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A Good Year for Open Access

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Now that 2012 is coming to an end, more and more reviews of the year are beginning to surface.  Overall, the past year has been very good for Open Access. Over the last 11 months there have been many new initiatives as well as new funds in support of Open Access. Moreover, the increasing number of OA publications, suggests that Open Access is becoming a more popular publishing solution for scientists.

There is still time for a more comprehensive summary of 2012, but for now it is worth looking at the study on the growth of Open Access recently posted on “The Imaginary Journal of Poetic Economics” blog.

First of all, the Directory of Open Access Journals has reported a significant annual increase in new titles. The number has grown from 7328 to 8461, which is an increase of more than a thousand publications in one year. What is more, there are predictions that the number of articles will reach a million in 2013. In comparison, it is astonishing to look back to 2004 when there were only 1404 titles.

More development can be observed with the growth of OpenDOAR, currently listing more than 2200 open access archives – 76 more than in 2011. A rapid increase, considering there were only 843 OA archives 6 years ago.

Moreover, the Directory of Open Access Books, has now works with 35 publishers and it has more than 1200 free monographs published in the Open Access model.

However, these are just a few examples from the many highlights of the year. There are other projects worth mentioning, such as Unlatched Knowledge, which aims to develop collaboration between OA publishers, libraries and authors. In addition to this, there are more sizeable funds readily available for researchers who want to publish in this model – like the recently launched fund by UC San Diego or by UCSF Library. Increasing budgets available from governments or other international organizations also reflect the growing importance of Open Access. This year, the well-known Finch report motivated the British government to set aside an additional £10 million for Open Access. Moreover, the European Union recognised OA not only as an opportunity to an unlimited exchange of knowledge, but also as a way of boosting the economy so that in the next EU budget, ample funds will be provided for this purpose.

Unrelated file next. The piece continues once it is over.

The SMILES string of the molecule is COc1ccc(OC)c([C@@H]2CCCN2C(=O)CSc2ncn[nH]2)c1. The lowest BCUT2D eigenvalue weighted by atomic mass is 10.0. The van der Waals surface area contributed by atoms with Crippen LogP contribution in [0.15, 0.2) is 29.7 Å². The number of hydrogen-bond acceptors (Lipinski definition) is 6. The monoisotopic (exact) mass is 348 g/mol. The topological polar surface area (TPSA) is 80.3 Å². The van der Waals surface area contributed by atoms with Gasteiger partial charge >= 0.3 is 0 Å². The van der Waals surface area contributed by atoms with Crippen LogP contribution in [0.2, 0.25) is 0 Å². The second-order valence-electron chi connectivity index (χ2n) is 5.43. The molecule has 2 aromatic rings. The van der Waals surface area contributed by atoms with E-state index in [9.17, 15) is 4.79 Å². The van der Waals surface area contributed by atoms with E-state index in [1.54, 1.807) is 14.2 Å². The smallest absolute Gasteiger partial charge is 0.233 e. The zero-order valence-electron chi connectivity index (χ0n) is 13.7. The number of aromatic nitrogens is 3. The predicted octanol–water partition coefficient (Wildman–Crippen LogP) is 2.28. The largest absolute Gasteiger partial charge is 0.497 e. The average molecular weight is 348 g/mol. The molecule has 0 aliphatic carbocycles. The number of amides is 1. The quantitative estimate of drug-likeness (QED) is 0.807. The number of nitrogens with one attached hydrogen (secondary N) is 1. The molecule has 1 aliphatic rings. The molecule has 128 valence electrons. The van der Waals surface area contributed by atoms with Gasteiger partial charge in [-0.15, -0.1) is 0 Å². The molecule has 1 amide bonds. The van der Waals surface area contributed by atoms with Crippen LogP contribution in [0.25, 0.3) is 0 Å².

Despite the growing importance of Open Access on an institutional level, results from the OAPEN-UK survey show that publishing in this model is still not particularly popular among authors. Although scientists are aware of the existence the OA model, they rarely choose Open Access and still prefer traditional forms of publishing. Moreover, many authors are not yet fully aware of the funds available for OA publishing.

Therefore, even though the last year was generally positive for Open Access, many improvements are still needed and these changes must be instigated systematically – from top to bottom. Without greater involvement from universities in promoting OA, the aim of open science will not be achieved. Individual funds allocated by universities for Open Access are not enough to promote this model. Instead, OA should present more comprehensive solutions. Yet, universities cannot fully achieve this without the support of governments and public funding. Governments must recognize OA as a valuable investment. However, much will depend on the attitude of the scientific community itself, which commonly regards OA publishing as a secondary option. Without the support of scientists, Open Access cannot continue to expand. But in turn, their widespread support heavily relies on decisions from the universities and available funds. Ultimately, these three elements are irrevocably intertwined.

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